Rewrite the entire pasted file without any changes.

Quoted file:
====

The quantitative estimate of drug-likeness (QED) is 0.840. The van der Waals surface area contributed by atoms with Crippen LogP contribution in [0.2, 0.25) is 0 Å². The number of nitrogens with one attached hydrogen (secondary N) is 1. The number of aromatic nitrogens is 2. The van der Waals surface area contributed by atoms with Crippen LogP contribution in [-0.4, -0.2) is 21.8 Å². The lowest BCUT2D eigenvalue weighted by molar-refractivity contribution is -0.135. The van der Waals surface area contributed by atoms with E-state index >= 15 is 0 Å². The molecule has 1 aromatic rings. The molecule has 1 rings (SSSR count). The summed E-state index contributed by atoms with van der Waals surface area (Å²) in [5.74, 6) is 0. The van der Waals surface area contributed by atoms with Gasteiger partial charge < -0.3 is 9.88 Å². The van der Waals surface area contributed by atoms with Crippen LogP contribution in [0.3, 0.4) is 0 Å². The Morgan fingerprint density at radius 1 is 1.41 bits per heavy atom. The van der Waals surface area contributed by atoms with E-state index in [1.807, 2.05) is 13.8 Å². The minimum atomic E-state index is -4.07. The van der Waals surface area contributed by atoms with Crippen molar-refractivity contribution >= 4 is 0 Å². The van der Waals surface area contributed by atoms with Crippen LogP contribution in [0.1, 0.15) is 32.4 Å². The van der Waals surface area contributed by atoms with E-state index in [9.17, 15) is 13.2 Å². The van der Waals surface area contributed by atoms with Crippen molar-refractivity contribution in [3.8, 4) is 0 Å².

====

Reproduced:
The quantitative estimate of drug-likeness (QED) is 0.840. The van der Waals surface area contributed by atoms with Crippen LogP contribution in [0.2, 0.25) is 0 Å². The number of nitrogens with one attached hydrogen (secondary N) is 1. The number of aromatic nitrogens is 2. The van der Waals surface area contributed by atoms with Crippen LogP contribution in [-0.4, -0.2) is 21.8 Å². The lowest BCUT2D eigenvalue weighted by molar-refractivity contribution is -0.135. The van der Waals surface area contributed by atoms with E-state index >= 15 is 0 Å². The molecule has 1 aromatic rings. The molecule has 1 rings (SSSR count). The summed E-state index contributed by atoms with van der Waals surface area (Å²) in [5.74, 6) is 0. The van der Waals surface area contributed by atoms with Gasteiger partial charge < -0.3 is 9.88 Å². The van der Waals surface area contributed by atoms with Crippen LogP contribution in [0.3, 0.4) is 0 Å². The Morgan fingerprint density at radius 1 is 1.41 bits per heavy atom. The van der Waals surface area contributed by atoms with E-state index in [1.807, 2.05) is 13.8 Å². The minimum atomic E-state index is -4.07. The van der Waals surface area contributed by atoms with Crippen molar-refractivity contribution >= 4 is 0 Å². The van der Waals surface area contributed by atoms with Crippen LogP contribution in [0.1, 0.15) is 32.4 Å². The van der Waals surface area contributed by atoms with E-state index in [9.17, 15) is 13.2 Å². The van der Waals surface area contributed by atoms with Crippen molar-refractivity contribution in [3.8, 4) is 0 Å².